From: Stanford University
Published September 15, 2017 12:46 PM

Virtual reality alleviates pain, anxiety for pediatric patients

As patients at Lucile Packard Children’s Hospital Stanford undergo routine medical procedures, they are being whisked away to swim under the sea, zap flying cheeseburgers in outer space, catch basketballs using their heads and fly on paper airplanes through the sky, thanks to virtual-reality technology, which is being implemented throughout the hospital to help ease patients’ feelings of pain and anxiety.

Packard Children’s is one of the first hospitals in the country to begin implementing distraction-based VR therapy within every patient unit.

“Many kids associate the hospital with things they deem stressful and scary,” said pediatric anesthesiologist Sam Rodriguez, MD, co-founder of Packard Children’s Childhood Anxiety Reduction through Innovation and Technology, or CHARIOT, program, which is leading the VR rollout. “We are finding that the ability to distract these patients with fully immersive, fun and relaxing sensory environments can have a significant impact on the anxiety and pain that they experience during minor procedures, dressing changes and other medical treatments.”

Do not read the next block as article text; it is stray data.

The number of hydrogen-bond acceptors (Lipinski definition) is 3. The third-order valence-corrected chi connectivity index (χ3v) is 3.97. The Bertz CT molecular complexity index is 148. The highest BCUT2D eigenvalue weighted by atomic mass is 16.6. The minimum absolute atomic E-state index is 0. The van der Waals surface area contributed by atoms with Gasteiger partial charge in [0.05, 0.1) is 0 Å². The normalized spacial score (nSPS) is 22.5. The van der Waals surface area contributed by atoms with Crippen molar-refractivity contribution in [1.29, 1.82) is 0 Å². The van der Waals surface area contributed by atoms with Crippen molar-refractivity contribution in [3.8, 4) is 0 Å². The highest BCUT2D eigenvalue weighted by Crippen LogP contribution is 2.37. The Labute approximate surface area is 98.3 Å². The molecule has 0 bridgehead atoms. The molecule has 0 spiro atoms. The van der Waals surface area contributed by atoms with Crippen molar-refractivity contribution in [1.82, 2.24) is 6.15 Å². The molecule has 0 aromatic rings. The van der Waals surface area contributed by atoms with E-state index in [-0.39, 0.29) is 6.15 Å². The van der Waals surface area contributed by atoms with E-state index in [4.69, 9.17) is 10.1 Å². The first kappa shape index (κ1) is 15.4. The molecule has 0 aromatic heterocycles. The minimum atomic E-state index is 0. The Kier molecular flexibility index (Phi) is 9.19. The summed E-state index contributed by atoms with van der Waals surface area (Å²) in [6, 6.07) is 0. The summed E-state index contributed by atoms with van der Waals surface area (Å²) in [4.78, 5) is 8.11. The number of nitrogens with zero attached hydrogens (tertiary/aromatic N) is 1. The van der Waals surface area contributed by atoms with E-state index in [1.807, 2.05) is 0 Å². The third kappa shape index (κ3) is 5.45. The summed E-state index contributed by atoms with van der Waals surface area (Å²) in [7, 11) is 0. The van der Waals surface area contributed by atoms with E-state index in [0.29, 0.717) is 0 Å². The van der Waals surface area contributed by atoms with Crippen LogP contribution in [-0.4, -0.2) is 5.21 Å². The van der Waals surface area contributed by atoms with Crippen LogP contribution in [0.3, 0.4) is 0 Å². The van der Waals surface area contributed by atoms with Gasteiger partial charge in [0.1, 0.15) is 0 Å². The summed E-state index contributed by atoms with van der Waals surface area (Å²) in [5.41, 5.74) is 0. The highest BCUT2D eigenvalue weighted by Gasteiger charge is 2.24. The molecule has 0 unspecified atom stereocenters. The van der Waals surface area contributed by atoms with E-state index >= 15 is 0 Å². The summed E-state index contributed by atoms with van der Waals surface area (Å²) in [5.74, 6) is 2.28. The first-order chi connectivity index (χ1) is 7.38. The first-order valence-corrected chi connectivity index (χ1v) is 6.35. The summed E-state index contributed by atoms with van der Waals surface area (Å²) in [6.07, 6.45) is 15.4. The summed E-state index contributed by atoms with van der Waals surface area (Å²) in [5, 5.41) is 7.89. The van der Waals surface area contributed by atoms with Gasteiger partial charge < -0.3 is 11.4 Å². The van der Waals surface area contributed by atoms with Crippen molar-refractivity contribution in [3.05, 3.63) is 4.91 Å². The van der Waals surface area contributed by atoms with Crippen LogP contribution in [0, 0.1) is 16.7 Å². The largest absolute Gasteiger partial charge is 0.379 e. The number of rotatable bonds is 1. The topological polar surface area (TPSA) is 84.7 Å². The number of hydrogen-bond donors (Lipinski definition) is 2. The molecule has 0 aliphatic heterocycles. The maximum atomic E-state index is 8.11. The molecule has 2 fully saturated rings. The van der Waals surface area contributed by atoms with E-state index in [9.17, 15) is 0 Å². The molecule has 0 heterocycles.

In February, 9-year-old Blaine Baxter suffered a severe injury to his arm while racing a go-kart and had to undergo daily, painful dressing changes. “He would immediately start crying and scream out of fear, and had to be sedated before doctors could approach his arm,” explained Blaine’s mother, Tamara Baxter. “He was so riddled with anxiety after everything he had been and was going through. VR was a game changer for Blaine. As soon as he put the goggles on, sedation was no longer needed, and during his dressing changes we went from hearing pain-stricken screams to ‘Wow, I’m under the sea looking at sea snakes. This is so cool. You have to see this!’”

Read more at Stanford University

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